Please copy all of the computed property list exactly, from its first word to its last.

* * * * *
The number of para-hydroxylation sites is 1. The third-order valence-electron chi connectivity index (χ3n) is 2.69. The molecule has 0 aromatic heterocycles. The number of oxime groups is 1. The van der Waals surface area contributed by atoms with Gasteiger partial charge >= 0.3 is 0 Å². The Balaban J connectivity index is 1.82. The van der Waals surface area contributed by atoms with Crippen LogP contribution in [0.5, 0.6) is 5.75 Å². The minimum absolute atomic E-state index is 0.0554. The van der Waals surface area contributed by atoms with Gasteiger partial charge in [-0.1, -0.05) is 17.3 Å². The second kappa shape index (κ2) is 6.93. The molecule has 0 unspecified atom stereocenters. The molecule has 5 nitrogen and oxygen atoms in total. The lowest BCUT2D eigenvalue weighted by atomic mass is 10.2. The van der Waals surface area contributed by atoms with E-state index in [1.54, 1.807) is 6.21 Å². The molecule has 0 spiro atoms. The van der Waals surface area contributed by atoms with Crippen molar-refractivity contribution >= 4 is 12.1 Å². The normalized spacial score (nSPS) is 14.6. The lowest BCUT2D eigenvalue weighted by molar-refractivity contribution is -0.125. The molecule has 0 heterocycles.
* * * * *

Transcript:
The number of para-hydroxylation sites is 1. The third-order valence-electron chi connectivity index (χ3n) is 2.69. The molecule has 0 aromatic heterocycles. The number of oxime groups is 1. The van der Waals surface area contributed by atoms with Gasteiger partial charge >= 0.3 is 0 Å². The Balaban J connectivity index is 1.82. The van der Waals surface area contributed by atoms with Crippen LogP contribution in [0.5, 0.6) is 5.75 Å². The minimum absolute atomic E-state index is 0.0554. The van der Waals surface area contributed by atoms with Gasteiger partial charge in [-0.1, -0.05) is 17.3 Å². The second kappa shape index (κ2) is 6.93. The molecule has 0 unspecified atom stereocenters. The molecule has 5 nitrogen and oxygen atoms in total. The lowest BCUT2D eigenvalue weighted by atomic mass is 10.2. The van der Waals surface area contributed by atoms with E-state index in [1.54, 1.807) is 6.21 Å². The molecule has 0 spiro atoms. The van der Waals surface area contributed by atoms with Crippen molar-refractivity contribution >= 4 is 12.1 Å². The normalized spacial score (nSPS) is 14.6. The lowest BCUT2D eigenvalue weighted by molar-refractivity contribution is -0.125. The molecule has 0 heterocycles.